|Sharing the Shuttle with America: NASA and public engagement after Apollo
|Amy Kaminski, Author
|[S.l.] : Virginia Polytechnic Institute and State University, 2015
|1 online resource (ix, 432 p.)
|Winner of the 2018 AIAA History Manuscript Award./ Includes bibliographical references
|Apollo 11 program ; Astronautics and state--United States ; Astronautics and state--United States--Public opinion ; Communication and culture ; National Aeronautics and Space Administration ; Project Apollo (U.S.)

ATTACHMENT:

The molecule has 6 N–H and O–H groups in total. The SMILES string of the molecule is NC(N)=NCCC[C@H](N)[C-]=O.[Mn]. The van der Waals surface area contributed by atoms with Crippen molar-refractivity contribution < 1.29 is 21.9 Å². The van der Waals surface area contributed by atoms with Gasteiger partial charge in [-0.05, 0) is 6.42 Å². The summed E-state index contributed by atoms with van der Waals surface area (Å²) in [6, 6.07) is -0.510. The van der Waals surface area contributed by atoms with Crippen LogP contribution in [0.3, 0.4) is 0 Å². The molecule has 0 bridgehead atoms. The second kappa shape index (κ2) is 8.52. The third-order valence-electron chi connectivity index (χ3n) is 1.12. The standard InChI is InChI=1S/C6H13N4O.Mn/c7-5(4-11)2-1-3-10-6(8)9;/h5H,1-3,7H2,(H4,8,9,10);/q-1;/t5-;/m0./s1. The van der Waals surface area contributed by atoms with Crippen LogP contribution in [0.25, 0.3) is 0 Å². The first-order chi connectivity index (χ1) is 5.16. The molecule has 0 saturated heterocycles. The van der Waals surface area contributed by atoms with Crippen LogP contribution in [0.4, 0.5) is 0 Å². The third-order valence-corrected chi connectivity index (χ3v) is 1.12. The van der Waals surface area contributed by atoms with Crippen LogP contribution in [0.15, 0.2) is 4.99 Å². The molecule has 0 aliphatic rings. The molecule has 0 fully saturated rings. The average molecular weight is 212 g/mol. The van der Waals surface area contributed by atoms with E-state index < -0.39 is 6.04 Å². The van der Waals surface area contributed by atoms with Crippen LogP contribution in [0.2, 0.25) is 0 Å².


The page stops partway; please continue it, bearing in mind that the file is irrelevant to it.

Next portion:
|Mapping the publics and engagement modes NASA regarded as crucial to the Shuttle's legitimacy, this case study exposes the visions of public accountability and other influences -- including changing perceptions of a technology -- that can govern how technoscientific institutions perceive and engage various external publics. Doing so illuminates the prospects and challenges associated with democratizing decisions and uses for space and, perhaps, other technologies managed by U.S. government agencies while suggesting a new pathway for scholarly inquiry regarding interactions between technoscientific institutions and external publics. Expanding NASA's historical narrative, this study demonstrates that entities not typically recognized as space program contributors played significant roles in shaping the Shuttle program, substantively and culturally. Conceptualizing and valuing external publics in these ways may prove key for NASA to sustain human space flight going forward.